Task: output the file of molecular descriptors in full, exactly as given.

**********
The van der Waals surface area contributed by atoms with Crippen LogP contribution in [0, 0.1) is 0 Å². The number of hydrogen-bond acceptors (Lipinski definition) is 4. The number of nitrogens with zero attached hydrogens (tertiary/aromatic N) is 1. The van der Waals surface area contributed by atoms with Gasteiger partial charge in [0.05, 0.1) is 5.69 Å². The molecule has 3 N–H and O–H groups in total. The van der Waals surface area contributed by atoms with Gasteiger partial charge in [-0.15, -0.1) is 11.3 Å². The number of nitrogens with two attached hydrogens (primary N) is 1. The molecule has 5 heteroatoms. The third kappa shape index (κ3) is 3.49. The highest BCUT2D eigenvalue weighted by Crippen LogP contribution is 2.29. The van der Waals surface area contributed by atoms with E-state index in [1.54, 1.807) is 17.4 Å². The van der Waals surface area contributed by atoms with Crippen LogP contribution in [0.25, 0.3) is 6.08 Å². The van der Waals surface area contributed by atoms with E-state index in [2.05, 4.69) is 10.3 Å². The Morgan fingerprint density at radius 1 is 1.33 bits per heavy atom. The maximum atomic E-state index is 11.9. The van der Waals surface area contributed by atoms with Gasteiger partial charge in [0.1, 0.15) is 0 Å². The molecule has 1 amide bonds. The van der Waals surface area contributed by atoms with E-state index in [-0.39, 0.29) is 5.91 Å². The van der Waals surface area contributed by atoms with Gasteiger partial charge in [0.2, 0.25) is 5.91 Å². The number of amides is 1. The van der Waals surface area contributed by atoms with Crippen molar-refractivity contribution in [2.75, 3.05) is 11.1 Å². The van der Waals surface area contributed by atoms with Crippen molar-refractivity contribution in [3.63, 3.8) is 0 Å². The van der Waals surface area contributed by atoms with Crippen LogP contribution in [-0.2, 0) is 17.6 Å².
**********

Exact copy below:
The van der Waals surface area contributed by atoms with Crippen LogP contribution in [0, 0.1) is 0 Å². The number of hydrogen-bond acceptors (Lipinski definition) is 4. The number of nitrogens with zero attached hydrogens (tertiary/aromatic N) is 1. The van der Waals surface area contributed by atoms with Gasteiger partial charge in [0.05, 0.1) is 5.69 Å². The molecule has 3 N–H and O–H groups in total. The van der Waals surface area contributed by atoms with Gasteiger partial charge in [-0.15, -0.1) is 11.3 Å². The number of nitrogens with two attached hydrogens (primary N) is 1. The molecule has 5 heteroatoms. The third kappa shape index (κ3) is 3.49. The highest BCUT2D eigenvalue weighted by Crippen LogP contribution is 2.29. The van der Waals surface area contributed by atoms with E-state index in [1.54, 1.807) is 17.4 Å². The van der Waals surface area contributed by atoms with Crippen LogP contribution in [0.25, 0.3) is 6.08 Å². The van der Waals surface area contributed by atoms with E-state index in [2.05, 4.69) is 10.3 Å². The Morgan fingerprint density at radius 1 is 1.33 bits per heavy atom. The maximum atomic E-state index is 11.9. The van der Waals surface area contributed by atoms with Gasteiger partial charge in [0.1, 0.15) is 0 Å². The molecule has 1 amide bonds. The van der Waals surface area contributed by atoms with E-state index in [-0.39, 0.29) is 5.91 Å². The van der Waals surface area contributed by atoms with Gasteiger partial charge in [0.2, 0.25) is 5.91 Å². The number of amides is 1. The van der Waals surface area contributed by atoms with Crippen molar-refractivity contribution in [2.75, 3.05) is 11.1 Å². The van der Waals surface area contributed by atoms with Crippen molar-refractivity contribution in [3.63, 3.8) is 0 Å². The van der Waals surface area contributed by atoms with Crippen LogP contribution in [-0.2, 0) is 17.6 Å².